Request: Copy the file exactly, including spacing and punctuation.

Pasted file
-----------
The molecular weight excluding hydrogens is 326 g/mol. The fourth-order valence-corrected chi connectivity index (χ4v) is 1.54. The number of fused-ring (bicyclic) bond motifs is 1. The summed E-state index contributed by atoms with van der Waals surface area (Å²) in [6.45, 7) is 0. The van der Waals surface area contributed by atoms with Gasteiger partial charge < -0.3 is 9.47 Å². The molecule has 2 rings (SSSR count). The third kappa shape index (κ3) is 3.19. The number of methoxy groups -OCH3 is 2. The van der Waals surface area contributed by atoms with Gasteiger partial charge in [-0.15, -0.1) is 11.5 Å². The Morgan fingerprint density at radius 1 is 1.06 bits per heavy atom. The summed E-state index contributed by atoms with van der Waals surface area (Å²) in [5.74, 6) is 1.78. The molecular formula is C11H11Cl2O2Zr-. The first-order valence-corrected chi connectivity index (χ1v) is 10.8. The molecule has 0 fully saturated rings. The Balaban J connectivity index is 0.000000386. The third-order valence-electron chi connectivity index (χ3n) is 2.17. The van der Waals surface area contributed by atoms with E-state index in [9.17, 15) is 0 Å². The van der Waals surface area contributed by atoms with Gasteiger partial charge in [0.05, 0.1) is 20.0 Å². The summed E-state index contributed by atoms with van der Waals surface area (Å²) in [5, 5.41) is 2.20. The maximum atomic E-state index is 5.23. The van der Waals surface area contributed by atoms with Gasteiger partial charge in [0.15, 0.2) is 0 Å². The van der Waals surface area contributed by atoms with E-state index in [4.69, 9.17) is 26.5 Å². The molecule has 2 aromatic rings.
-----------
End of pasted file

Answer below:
The molecular weight excluding hydrogens is 326 g/mol. The fourth-order valence-corrected chi connectivity index (χ4v) is 1.54. The number of fused-ring (bicyclic) bond motifs is 1. The summed E-state index contributed by atoms with van der Waals surface area (Å²) in [6.45, 7) is 0. The van der Waals surface area contributed by atoms with Gasteiger partial charge < -0.3 is 9.47 Å². The molecule has 2 rings (SSSR count). The third kappa shape index (κ3) is 3.19. The number of methoxy groups -OCH3 is 2. The van der Waals surface area contributed by atoms with Gasteiger partial charge in [-0.15, -0.1) is 11.5 Å². The Morgan fingerprint density at radius 1 is 1.06 bits per heavy atom. The summed E-state index contributed by atoms with van der Waals surface area (Å²) in [5.74, 6) is 1.78. The molecular formula is C11H11Cl2O2Zr-. The first-order valence-corrected chi connectivity index (χ1v) is 10.8. The molecule has 0 fully saturated rings. The Balaban J connectivity index is 0.000000386. The third-order valence-electron chi connectivity index (χ3n) is 2.17. The van der Waals surface area contributed by atoms with E-state index in [9.17, 15) is 0 Å². The van der Waals surface area contributed by atoms with Gasteiger partial charge in [0.05, 0.1) is 20.0 Å². The summed E-state index contributed by atoms with van der Waals surface area (Å²) in [5, 5.41) is 2.20. The maximum atomic E-state index is 5.23. The van der Waals surface area contributed by atoms with Gasteiger partial charge in [0.15, 0.2) is 0 Å². The van der Waals surface area contributed by atoms with E-state index in [4.69, 9.17) is 26.5 Å². The molecule has 2 aromatic rings.